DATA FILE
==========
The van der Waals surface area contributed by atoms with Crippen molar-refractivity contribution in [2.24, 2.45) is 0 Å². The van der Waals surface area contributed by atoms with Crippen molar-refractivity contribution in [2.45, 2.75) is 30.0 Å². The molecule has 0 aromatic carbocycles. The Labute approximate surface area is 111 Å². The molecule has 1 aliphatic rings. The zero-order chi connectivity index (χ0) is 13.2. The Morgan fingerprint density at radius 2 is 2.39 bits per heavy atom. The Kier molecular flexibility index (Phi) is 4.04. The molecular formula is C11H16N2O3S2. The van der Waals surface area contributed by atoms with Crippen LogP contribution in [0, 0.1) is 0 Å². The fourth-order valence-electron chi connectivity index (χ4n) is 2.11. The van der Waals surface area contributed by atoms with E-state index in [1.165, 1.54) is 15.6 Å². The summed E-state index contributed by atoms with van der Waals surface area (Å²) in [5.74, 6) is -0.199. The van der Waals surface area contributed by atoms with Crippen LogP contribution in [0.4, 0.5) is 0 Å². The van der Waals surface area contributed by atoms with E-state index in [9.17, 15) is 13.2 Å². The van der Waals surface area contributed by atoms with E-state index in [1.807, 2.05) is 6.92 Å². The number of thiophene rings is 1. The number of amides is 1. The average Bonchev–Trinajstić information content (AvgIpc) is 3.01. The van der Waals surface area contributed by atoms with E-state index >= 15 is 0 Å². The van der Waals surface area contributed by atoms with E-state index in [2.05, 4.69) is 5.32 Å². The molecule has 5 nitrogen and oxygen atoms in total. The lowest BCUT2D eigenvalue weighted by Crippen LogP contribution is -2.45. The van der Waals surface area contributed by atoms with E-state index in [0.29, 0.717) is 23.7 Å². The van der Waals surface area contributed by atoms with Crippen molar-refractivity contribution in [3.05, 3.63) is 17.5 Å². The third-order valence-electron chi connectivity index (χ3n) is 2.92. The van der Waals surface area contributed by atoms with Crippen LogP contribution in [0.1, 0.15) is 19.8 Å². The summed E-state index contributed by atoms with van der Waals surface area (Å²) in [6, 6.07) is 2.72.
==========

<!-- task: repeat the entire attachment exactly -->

The van der Waals surface area contributed by atoms with Crippen molar-refractivity contribution in [2.24, 2.45) is 0 Å². The van der Waals surface area contributed by atoms with Crippen molar-refractivity contribution in [2.45, 2.75) is 30.0 Å². The molecule has 0 aromatic carbocycles. The Labute approximate surface area is 111 Å². The molecule has 1 aliphatic rings. The zero-order chi connectivity index (χ0) is 13.2. The Morgan fingerprint density at radius 2 is 2.39 bits per heavy atom. The Kier molecular flexibility index (Phi) is 4.04. The molecular formula is C11H16N2O3S2. The van der Waals surface area contributed by atoms with Crippen LogP contribution in [0, 0.1) is 0 Å². The fourth-order valence-electron chi connectivity index (χ4n) is 2.11. The van der Waals surface area contributed by atoms with E-state index in [1.165, 1.54) is 15.6 Å². The summed E-state index contributed by atoms with van der Waals surface area (Å²) in [5.74, 6) is -0.199. The van der Waals surface area contributed by atoms with Crippen LogP contribution in [0.4, 0.5) is 0 Å². The van der Waals surface area contributed by atoms with E-state index in [9.17, 15) is 13.2 Å². The van der Waals surface area contributed by atoms with E-state index in [1.807, 2.05) is 6.92 Å². The number of thiophene rings is 1. The number of amides is 1. The average Bonchev–Trinajstić information content (AvgIpc) is 3.01. The van der Waals surface area contributed by atoms with E-state index >= 15 is 0 Å². The van der Waals surface area contributed by atoms with E-state index in [2.05, 4.69) is 5.32 Å². The molecule has 5 nitrogen and oxygen atoms in total. The lowest BCUT2D eigenvalue weighted by Crippen LogP contribution is -2.45. The van der Waals surface area contributed by atoms with E-state index in [0.29, 0.717) is 23.7 Å². The van der Waals surface area contributed by atoms with Crippen molar-refractivity contribution in [3.05, 3.63) is 17.5 Å². The third-order valence-electron chi connectivity index (χ3n) is 2.92. The van der Waals surface area contributed by atoms with Crippen LogP contribution in [0.1, 0.15) is 19.8 Å². The summed E-state index contributed by atoms with van der Waals surface area (Å²) in [6, 6.07) is 2.72.